Summer Reading List + Interesting Links

Here are some interesting videos/links/articles that I have stumbled upon this week:
1. Chipotle ad, courtesy of Dr. Parke Wilde’s blog:

2. Minnesota State Fair ad, courtesy of Dr. David Kessler on twitter:

3. NPR article about SNAP (food stamps), courtesy of Bread for the World twitter.

4. Michele Simon’s post about one company’s lack of desire to limit advertising to kids.

5.  And from the CDC: 25% of US population gets 200 calories/day from soda. Courtesy of Marion Nestle’s twitter.


This summer, I had lofty plans of reading about 10 books.  I haven’t even finished one (still looking at the Four Fish book cover…halfway done!).  Michele and I wanted to include occasional book reviews on here, but that means we need to read the book first!  Do you have any book recommendations for us?  What have you been reading this summer?  Would you be interested in writing a book review for this blog?

Let us know!  Leave a comment or email us at twofoodnerds(at)


Soda Ban Denied

Have you read this article from the NY Times yet?  “US Rejects Mayor’s Plan to Ban Use of Food Stamps to Buy Soda” —

NYC Mayor Bloomberg had proposed not allowing soda/sugary drinks to be purchased with SNAP (food stamp) money due to obesity concerns for a two-year experiment.  The USDA, however, said that this would be too complex, and denied the proposal.

What do you think about this decision?  It’s definitely a very complex issue.  I think everyone can agree that the obesity epidemic is getting way out of hand — but now it’s a matter of how to best proceed.

I (Tina) have consistently sided with Joel Berg’s argument (in article) that “Instead of restricting the dietary choices of low-income residents, he said, city officials should reconsider how to increase the purchasing power of low-income residents so that they can buy food that is more nutritious.”  But how can this be done?  Is it realistic?  (Farm Bill 2012!)

At the same time, though, I don’t know how ethical it is on the part of the nation to use government dollars to support the purchase of soda/sugary drinks/other foods that contribute to obesity.  The USDA is really in a tough spot, because even if they did choose to limit the purchases of soda with SNAP dollars, the food industry would start fighting over the definition of “sugary drinks” (no 100% orange juice?).  Is this realistic?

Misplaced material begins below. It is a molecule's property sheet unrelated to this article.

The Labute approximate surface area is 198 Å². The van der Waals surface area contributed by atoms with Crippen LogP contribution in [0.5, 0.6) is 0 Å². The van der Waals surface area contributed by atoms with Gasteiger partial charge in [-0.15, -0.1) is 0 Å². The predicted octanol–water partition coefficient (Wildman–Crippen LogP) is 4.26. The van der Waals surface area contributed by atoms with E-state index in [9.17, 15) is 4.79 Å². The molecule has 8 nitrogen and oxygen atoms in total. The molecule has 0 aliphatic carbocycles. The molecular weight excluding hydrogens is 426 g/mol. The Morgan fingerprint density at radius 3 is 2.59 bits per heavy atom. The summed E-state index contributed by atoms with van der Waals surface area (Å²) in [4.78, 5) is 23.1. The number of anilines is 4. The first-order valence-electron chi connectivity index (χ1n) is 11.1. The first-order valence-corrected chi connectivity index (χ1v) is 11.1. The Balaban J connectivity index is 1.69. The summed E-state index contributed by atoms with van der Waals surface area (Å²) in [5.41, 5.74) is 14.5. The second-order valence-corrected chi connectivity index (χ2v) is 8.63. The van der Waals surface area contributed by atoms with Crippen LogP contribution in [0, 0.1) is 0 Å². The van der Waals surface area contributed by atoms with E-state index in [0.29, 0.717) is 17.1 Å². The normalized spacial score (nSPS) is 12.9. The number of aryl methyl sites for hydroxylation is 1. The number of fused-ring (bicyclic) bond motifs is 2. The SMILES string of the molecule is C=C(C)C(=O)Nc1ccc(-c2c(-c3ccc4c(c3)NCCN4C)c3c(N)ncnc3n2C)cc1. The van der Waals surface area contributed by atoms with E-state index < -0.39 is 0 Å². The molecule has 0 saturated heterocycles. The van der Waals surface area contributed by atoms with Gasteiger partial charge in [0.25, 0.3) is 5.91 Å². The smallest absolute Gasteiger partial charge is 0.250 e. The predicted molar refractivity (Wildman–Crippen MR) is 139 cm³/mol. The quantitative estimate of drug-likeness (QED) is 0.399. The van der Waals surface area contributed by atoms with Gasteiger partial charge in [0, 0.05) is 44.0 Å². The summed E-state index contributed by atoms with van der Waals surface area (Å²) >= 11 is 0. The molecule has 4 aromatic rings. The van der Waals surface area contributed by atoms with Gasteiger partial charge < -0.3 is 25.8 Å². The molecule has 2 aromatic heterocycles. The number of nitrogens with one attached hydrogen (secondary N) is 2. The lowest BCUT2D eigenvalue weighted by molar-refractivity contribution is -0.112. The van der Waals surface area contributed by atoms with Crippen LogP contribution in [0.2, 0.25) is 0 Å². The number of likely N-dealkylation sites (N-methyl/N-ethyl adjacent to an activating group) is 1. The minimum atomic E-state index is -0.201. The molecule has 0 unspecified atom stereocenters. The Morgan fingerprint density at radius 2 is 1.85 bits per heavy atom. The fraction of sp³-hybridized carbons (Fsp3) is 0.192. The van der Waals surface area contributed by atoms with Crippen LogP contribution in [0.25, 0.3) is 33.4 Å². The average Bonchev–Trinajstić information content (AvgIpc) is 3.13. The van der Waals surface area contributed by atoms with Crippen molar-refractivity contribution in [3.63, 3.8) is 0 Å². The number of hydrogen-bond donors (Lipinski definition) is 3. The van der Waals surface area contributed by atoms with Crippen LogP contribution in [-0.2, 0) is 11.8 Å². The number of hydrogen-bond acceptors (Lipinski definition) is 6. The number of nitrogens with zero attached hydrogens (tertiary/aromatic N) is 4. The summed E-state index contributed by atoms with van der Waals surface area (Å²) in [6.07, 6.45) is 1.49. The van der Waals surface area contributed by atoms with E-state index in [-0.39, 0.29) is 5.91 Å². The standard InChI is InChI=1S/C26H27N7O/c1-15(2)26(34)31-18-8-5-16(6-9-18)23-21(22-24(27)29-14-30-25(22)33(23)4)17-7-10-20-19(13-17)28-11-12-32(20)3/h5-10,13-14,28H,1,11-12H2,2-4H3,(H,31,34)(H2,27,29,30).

“Healthier” Happy Meals

Many apologies for the lack of updates!  Both of our personal lives have been quite crazy lately, but that doesn’t mean there isn’t new food news!

Michele will be blogging about gluten-free labeling laws and the Salmonella tainted-ground turkey incidents in the near future, so please be looking out for those!

I was going to write about McDonald’s (and other fast food chains) decisions to make “healthier” happy meals.  In case you haven’t heard, McDonald’s recently declared that each happy meal will now come with 1/4 cup of apple slices, 1 ounce less fries, the option of low-fat milk (or soda) and the same hamburger/cheeseburger/mc nuggets entree.

At first glance, I was excited for this small change!  But then, after thinking about it some more, and reading articles by Bellatti, Nestle, and Simon, I have different thoughts:

1. 1/4 cup of apple slices is realistically probably just 2-3 small slices.  That’s really not much.  And, the default drink is still soda, not milk.

2. I think Michele Simon said it best: “McDonald’s ultimate goal is to make as little change as possible to get media attention (and praise from the likes of the first lady), while distracting policymakers from doing its job setting the boundaries of corporate behavior.”

3.  Bellatti also reminds us that it’s easy to get caught up in reduction of bad things — like less trans fat or salt, for example — but forget the importance of eating good things like fiber, potassium, etc.

What are your thoughts on McDonald’s new happy meal?  Should we support the small changes, in the hopes that will encourage larger changes in the future?

Menu Labeling

I recently read this article from the LA Times:,0,3599853.story

Basically, the restaurant association is asking FDA for more flexibility and lenience when they (restaurants) post calorie counts.  (The healthcare overhaul added a requirement for all dining locations with at least 20 sites in a state to post calorie information for their menu).

What are your thoughts?  Things get pretty complicated when dealing with many different options.  What do you think is the clearest, easiest-to-understand method for posting calorie counts?  Are averages best?  Or ranges?

And what about serving sizes?  What do you think pizza places should post: calories for a whole pizza or a slice?

Finally, what do you think about the concept of menu labeling in general?  Is it a good move for public health?

Personally, the last time I was at Chipotle, I noticed that the veggie option had a range of at least 500+ calories posted.  I guess if one just orders veggies, the food is at 130 calories, but if one orders all of the additions (rice, beans, salsas, cheese, sour cream, lettuce, tortilla), it can go over 600 calories (thought it was more, but that’s what the picture above depicts).  I can’t remember the exact numbers, but I was surprised by the huge range.  I didn’t think the posting was particularly helpful for the average consumer, especially one who isn’t familiar with how many calories are in different foods.

I’m also a bit nervous that places, particularly quick-service places, may post the very lowest calorie count — such as counting just the bun of a hamburger, for example — and then showing a huge range of calories, when in actuality, the usual hamburger (without substitutions) may be at the high end of the spectrum posted.

Anyway, enough from me.  What do you think?